ROME (AFP) - Italy's Silvio Berlusconi will not provoke a political crisis even if he is convicted next month for having sex with an underage prostitute and abuse of office, his lawyer said on Wednesday.
"It's a long way from grumbling to a political crisis," Mr Niccolo Ghedini, who represents the former prime minister and is also a lawmaker from his party, told a press conference in Rome.
"Even if he is convicted, Mr Berlusconi has no interest in a crisis because he helped create the government and wants stability," Mr Ghedini said.
The lawyer also accused Mr Berlusconi's enemies in parliament of wanting to "do away" with the billionaire tycoon in parliament because they could not defeat him at the ballot box.
"He is always resurrecting," Mr Ghedini said.
Berlusconi's People of Freedom party has joined with the main centre-left Democratic Party in a grand coalition government formed last month to put an end to a long political deadlock.
Mr Ghedini reiterated the media magnate's accusations of a prosecutorial bias against him during decades of legal woes and said that despite this "Mr Berlusconi has never had a definitive sentence against him".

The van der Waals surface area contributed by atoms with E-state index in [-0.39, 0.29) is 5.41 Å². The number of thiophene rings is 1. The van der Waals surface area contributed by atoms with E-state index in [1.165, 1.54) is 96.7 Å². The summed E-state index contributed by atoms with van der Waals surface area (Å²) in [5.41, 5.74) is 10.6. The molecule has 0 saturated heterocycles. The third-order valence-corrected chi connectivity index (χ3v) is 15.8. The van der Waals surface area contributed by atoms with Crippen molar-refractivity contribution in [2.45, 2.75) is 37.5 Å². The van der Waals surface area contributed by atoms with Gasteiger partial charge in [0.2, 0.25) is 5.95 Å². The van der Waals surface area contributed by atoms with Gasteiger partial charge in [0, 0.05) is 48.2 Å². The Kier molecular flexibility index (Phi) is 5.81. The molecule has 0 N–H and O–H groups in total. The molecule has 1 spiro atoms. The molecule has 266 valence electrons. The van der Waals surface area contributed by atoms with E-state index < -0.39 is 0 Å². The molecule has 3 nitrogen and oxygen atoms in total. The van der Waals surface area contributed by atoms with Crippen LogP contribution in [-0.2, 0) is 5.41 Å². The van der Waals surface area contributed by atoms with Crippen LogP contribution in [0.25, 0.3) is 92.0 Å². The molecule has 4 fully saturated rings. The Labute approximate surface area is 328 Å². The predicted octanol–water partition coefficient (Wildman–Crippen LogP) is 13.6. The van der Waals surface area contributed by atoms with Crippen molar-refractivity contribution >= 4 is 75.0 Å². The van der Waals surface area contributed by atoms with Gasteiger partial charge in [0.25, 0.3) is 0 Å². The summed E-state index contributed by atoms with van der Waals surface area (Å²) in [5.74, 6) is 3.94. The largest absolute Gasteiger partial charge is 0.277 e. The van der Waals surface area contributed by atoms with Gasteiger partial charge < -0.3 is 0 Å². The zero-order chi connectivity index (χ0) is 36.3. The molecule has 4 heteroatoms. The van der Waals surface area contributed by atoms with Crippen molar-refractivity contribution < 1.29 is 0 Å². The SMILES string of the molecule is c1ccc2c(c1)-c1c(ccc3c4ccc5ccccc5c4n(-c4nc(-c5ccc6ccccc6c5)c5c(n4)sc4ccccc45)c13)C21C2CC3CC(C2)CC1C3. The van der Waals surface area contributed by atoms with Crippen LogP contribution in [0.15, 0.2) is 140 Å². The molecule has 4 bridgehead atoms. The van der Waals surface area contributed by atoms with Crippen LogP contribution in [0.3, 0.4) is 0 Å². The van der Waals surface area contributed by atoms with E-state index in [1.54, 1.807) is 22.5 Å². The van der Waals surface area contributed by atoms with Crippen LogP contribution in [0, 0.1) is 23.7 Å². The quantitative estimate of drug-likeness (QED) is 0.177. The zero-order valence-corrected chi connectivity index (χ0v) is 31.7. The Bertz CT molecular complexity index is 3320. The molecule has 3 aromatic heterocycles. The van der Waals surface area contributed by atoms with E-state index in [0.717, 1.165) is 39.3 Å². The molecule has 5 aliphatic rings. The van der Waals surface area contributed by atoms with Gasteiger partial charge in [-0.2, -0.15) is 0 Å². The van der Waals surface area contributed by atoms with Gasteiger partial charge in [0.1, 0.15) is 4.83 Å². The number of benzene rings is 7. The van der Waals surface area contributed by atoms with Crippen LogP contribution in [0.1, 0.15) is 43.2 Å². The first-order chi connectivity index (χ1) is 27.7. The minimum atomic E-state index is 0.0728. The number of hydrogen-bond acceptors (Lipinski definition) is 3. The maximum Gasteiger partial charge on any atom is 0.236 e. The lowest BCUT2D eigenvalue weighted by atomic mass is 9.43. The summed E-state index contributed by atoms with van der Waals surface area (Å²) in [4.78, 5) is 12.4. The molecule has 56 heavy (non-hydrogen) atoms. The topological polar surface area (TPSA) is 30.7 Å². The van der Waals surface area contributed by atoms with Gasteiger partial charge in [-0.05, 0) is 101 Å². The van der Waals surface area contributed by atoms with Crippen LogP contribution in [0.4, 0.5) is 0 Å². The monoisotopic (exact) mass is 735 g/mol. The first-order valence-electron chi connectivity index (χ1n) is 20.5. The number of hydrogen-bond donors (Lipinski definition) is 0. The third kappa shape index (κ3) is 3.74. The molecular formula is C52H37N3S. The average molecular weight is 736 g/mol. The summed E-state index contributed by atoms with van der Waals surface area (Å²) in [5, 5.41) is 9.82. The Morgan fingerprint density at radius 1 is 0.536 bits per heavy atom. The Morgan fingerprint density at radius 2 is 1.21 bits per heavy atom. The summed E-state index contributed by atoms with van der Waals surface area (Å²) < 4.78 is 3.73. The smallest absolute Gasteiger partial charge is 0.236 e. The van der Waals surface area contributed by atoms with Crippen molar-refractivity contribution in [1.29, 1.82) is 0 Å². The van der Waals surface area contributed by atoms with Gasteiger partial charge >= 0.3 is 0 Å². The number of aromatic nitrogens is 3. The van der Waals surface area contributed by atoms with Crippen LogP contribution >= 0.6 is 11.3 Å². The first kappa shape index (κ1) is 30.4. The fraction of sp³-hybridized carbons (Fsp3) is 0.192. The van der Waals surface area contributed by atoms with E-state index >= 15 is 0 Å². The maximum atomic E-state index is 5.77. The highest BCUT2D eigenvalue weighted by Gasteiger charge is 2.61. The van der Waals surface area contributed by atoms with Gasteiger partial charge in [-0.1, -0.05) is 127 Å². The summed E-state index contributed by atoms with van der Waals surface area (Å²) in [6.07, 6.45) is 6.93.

"A conviction by a court in the first instance in Italy should not be considered a definitive judgement politically or morally because it can always be overturned on appeal," Mr Ghedini said.
A court in Milan last week upheld a one-year prison sentence and five-year ban from public office against Mr Berlusconi for tax fraud.
A final ruling in the case from Italy's highest court could come in November, Mr Ghedini said.
Mr Berlusconi is also on trial for allegedly having sex with a then 17-year-old prostitute, Karima El-Mahroug, while he was still prime minister and then pressuring police to release her from custody when she was arrested for petty theft.
Mr Berlusconi "has a private life, and as long as it does not have an influence on the public sphere it should be treated very carefully", Mr Ghedini said.
He has also been convicted of leaking a police wiretap in one of his newspapers and is a suspect in two investigations for bribing a left-wing lawmaker and for paying off an alleged pimp to stop him from revealing damaging information.